A very classic method of getting favors is to ask for a small favor first before you get to your real favor. And there’s a lot of research showing that this works. If you want a big favor from somebody, say I’m reading the draft of your new book or screenplay, ask them for a small favor first. For example, ask them a simple question they can answer, or perhaps ask them to like a post of yours. This seems counterintuitive. Wouldn’t asking for two favors be more annoying than one? But in fact that’s not the case. It invokes another Cialdini principle, commitment and consistency. When someone does a small favor for you, it would be inconsistent for them to refuse the bigger favor. In other words, it creates a little bit of cognitive dissonance if they do something for you and then they say, “No, I can’t do that other thing for you.” Now, that doesn’t mean you’re gonna get compliance 100% of the time but it does mean that it’s a little bit more likely. In fact, this effect has been known for centuries. It’s called the Ben Franklin Effect. Ben Franklin said, “He that has once done you a kindness will be more ready to do you another than he who you yourself has obliged.”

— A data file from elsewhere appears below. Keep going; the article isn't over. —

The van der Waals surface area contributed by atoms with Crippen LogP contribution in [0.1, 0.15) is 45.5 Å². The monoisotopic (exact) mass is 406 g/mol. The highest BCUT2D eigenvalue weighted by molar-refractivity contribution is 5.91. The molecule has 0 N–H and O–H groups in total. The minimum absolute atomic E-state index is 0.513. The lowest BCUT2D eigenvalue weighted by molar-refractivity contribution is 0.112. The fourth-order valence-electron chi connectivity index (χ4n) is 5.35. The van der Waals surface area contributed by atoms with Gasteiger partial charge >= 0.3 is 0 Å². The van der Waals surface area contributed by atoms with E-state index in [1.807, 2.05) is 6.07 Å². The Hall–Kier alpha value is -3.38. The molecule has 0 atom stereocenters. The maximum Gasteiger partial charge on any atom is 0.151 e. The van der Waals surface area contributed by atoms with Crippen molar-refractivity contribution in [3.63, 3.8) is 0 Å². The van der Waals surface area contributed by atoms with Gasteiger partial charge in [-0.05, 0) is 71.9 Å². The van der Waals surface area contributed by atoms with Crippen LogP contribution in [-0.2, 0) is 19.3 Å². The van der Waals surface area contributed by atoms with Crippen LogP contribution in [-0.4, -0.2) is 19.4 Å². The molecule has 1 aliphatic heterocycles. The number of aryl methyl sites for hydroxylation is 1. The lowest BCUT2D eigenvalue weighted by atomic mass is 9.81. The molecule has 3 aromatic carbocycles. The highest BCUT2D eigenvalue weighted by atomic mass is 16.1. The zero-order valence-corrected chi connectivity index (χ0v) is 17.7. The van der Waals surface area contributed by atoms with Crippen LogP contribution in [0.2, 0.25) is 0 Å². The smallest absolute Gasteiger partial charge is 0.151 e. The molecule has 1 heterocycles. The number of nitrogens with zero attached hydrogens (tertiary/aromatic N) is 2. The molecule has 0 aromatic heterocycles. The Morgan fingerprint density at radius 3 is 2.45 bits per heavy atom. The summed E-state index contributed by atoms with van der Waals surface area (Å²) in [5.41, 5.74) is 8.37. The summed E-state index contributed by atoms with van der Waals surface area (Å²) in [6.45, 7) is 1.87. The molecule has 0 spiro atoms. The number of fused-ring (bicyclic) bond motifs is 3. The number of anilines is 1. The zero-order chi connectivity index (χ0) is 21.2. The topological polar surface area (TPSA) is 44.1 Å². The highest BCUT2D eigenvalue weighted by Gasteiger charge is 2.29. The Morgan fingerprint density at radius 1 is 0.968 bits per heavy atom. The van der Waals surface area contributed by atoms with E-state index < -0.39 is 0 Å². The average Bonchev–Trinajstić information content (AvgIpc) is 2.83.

In other words, Franklin is saying that this principle might be a little bit more powerful than reciprocation, and he used the strategy himself when he needed to get a favor from a political rival. This is a person that had never gotten along with him. He was unfriendly and antagonistic. And so, what Franklin did was ask to borrow a rare book from this person’s library. Franklin knew this was one of the only copies of the book that was at hand, and so he asked this person to let him use a copy. And, perhaps surprisingly, this other fellow granted the request. And after that, there was a thaw between them. It would have been inconsistent for this person to continue to be unfriendly to Franklin having granted him this favor even though in the grand scheme of things it wasn’t a big favor compared to, say, resolving political differences and so on. But, they were after that, friendly with each other and cooperated, hence the name, the Ben Franklin Effect, or doing somebody a small favor and then asking for a bigger favor.

One other surprising approach to getting favors is to give somebody a reason that doesn’t even have to make sense. Now, this seems a little bit counterintuitive too. But, there is research showing that even irrelevant reasons can increase compliance with requests. We’ll go back to Bob Cialdini again, and a classic experience that he ran, which involved a copy machine. In an office where there was a queue, a line of people waiting to use the copy machine, an experimenter would attempt to cut in line when there was no reason given. The experimenter had about a 59% success rate. In other words, people let him cut in the line with no particular reason about 59% of the time. But, when there was a nonsense reason offered, like because I have to make copies, which of course you have to make copies, that’s why you’re jumping the line, the compliance rate went up to 93%. So, a huge increase from basically using the word because followed by a phrase that really didn’t mean anything.